Turning to a natural treatment for rheumatoid arthritis is an option you can consider. Such a treatment does not usually involve the use of prescription medications and would have virtually little or no side effects.
Rheumatoid arthritis is a disease that refers to the inflammation of your joints. When your joints are inflamed, you experience pain, swelling, stiffness and general discomfort. It results from infection, trauma, degenerative changes, metabolic disturbances, or other causes.
Rheumatoid arthritis is an autoimmune disease whereby your immune system starts to attack its own body tissues. It is also considered a progressive disease. This means that over time, your arthritis symptoms can worsen.
There are over 100 different classifications and types of arthritis. It is likely that if you have been diagnosed with one of these, your doctor would have prescribed you the appropriate drugs for it. Although drug medication can be used effectively to treat many kinds of arthritis, there are potential side effects when you become over dependent on them for arthritis pain relief.
Here is a quick run-down on some of the newest and most popular natural rheumatoid arthritis treatments. They may be used alone, or in conjunction with each other.
Physical therapy. This is a very popular natural treatment for rheumatoid arthritis as it is highly effective. In many cases, regular prescribed exercises can even improve the range of physical motion substantially. Physical therapy can also help you deal with muscle and joint stiffness, increase muscle strength, and reduce allover pain.
Acupuncture. Acupuncture is a traditional Chinese healing method that dates back more than 3,000 years ago. It is used to effectively treat the symptoms of arthritis, in addition to other health ailments. Acupuncture is a procedure used in which specific body areas (or meridian points) are pierced with fine needles for therapeutic purposes or to relieve pain or produce regional anesthesia.
As a natural treatment method, acupuncture is fast gaining popularity in America and other western countries. By 1993, Americans were making 12 million visits per year to acupuncturists, and spending $500 million annually on acupuncture treatments. By 1995, there were an estimated 10,000 certified acupuncturists practicing in the United States; as of 2000, there were 20,000.
Acupresure. Acupressure is another ancient Chinese form of therapy that has been used for thousands of years. It is also used to as a natural treatment for rheumatoid arthritis. In contrast to acupuncture, here, the acupressure practitioner uses his or her fingers instead of needles. Studies have shown that acupressure seem to release endorphins in patients, causing feeling of pleasantness and comfort. It appears that acupressure has strong anti-inflammatory healing abilities for rheumatoid arthritis.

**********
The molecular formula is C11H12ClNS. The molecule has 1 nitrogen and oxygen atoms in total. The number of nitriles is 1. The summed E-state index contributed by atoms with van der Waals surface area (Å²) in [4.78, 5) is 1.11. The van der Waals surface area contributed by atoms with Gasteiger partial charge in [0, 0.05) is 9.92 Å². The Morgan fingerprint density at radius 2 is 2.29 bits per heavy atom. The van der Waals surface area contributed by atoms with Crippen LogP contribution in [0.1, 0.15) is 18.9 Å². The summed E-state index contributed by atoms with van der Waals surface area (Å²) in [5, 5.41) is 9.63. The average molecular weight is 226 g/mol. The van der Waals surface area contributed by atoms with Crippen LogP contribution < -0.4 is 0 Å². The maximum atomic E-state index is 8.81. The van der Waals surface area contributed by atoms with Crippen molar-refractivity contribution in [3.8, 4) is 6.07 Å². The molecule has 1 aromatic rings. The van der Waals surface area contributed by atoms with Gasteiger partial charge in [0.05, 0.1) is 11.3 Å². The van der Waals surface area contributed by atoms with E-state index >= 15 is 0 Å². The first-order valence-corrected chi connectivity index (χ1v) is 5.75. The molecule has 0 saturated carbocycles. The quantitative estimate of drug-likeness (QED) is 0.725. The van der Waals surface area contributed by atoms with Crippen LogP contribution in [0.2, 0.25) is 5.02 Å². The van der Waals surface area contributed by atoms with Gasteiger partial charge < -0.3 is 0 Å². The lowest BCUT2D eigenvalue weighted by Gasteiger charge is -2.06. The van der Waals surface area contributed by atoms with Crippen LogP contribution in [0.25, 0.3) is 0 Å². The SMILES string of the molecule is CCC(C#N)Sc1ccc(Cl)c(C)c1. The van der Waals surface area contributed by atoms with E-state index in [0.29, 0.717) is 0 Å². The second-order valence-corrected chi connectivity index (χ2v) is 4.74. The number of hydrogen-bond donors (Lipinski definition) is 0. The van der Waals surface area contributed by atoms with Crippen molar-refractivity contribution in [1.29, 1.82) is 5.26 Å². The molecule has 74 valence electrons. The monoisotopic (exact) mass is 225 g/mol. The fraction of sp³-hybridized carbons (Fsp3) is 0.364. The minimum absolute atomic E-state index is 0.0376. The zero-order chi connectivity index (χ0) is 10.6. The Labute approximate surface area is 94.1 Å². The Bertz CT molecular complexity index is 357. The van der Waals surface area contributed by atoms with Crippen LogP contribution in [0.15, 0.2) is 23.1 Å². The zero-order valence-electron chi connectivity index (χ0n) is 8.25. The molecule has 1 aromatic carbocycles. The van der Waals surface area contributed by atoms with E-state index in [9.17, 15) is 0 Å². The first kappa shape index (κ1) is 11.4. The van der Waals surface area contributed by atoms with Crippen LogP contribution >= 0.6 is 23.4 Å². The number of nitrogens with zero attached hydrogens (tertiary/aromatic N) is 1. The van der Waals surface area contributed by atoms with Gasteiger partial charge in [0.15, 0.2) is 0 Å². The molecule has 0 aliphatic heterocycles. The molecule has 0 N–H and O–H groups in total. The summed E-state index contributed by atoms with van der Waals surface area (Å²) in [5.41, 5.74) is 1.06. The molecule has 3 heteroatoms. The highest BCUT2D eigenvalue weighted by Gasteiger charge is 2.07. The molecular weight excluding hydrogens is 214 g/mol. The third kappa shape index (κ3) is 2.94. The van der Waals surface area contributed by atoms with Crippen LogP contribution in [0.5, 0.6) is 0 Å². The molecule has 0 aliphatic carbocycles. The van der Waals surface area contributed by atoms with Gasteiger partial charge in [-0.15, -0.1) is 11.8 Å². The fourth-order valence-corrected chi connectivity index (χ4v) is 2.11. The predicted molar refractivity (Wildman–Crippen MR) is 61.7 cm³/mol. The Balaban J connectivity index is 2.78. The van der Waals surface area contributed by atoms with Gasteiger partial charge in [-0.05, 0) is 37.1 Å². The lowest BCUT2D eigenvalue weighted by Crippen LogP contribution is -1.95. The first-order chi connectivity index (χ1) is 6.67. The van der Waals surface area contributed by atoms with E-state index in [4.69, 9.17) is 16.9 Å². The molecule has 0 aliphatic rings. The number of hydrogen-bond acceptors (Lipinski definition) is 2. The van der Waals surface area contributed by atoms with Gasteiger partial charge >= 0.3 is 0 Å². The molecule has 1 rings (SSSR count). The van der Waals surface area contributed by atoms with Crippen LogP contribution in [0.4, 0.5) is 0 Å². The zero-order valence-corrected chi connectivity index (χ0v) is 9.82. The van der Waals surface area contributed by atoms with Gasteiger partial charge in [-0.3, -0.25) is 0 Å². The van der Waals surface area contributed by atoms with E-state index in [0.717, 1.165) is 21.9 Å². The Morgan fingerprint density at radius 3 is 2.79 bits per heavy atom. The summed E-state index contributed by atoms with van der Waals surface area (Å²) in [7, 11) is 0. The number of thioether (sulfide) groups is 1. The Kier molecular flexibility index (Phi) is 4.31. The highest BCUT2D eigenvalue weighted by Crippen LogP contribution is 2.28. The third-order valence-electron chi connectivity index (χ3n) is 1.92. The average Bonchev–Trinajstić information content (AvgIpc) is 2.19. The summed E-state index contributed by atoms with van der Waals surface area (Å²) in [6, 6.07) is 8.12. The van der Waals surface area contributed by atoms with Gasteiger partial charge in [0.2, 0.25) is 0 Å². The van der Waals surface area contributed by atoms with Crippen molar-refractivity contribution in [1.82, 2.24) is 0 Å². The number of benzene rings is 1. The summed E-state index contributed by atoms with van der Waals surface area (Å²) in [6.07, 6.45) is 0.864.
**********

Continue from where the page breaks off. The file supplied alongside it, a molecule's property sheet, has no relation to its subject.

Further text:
Relaxation therapy: Relaxation therapy is a multidisciplinary approach that incorporates several different therapies working toward a common goal. The goal of relaxation therapy as a natural treatment for rheumatoid arthritis is to release muscle tension and joint rigidity to reduce your overall pain and discomfort. The different relaxation therapies include meditation, yoga, stretching exercises and Pilates.
Hydrotherapy. Hydrotherapy is fast becoming a popular therapy for rheumatoid arthritis patients as it is fun and can be very effective. It involves a series of water exercises, usually done in lukewarm water. Patients with rheumatoid arthritis report that the feeling of warm water helps to relax them and provide much relief from their pain.
In addition, several studies have shown that hydrotherapy is an effective therapy that helps reduce the weight and pressure on the joints. The warm water relaxes the muscles and helps reduce the feeling of stiffness. Hydrotherapy is also effective in weight management, which is particularly important if you have rheumatoid arthritis.
Occupational therapy. Occupational therapy is often used as a complementary and natural treatment for rheumatoid arthritis. In occupational therapy, you learn how to use their body parts more efficiently. Occupational therapy helps in ensuring that you can go about your everyday chores and tasks so that less tension is placed on the joints. Specially made splints are often used to help patients accomplish certain tasks without placing excess pressure on their joints. You and your occupational therapist can work together to tackle any specific challenges that you face. Your occupational therapist can design specific exercises for this purpose and train you in the use of special assistive devices.
Hot and cold therapies. These therapies take advantage of the effects of certain temperatures on the joints. Compresses, ultrasound devices, and warm wax may be used to apply heat to the joints. Ice packs may be used to apply cold temperatures to the affected areas. The efficacy of heat and cold therapies varies according to the patient.
In most instances, the benefits of using the above mentioned natural treatment for rheumatoid arthritis outweigh any instant results, but far more damaging, derived from consuming drugs and medication. The only drawback is that usually a natural treatment does not produce instant reliefs. You may need to use it over a period to know if it works for you. It will also be a good idea to maintain a journal to keep track.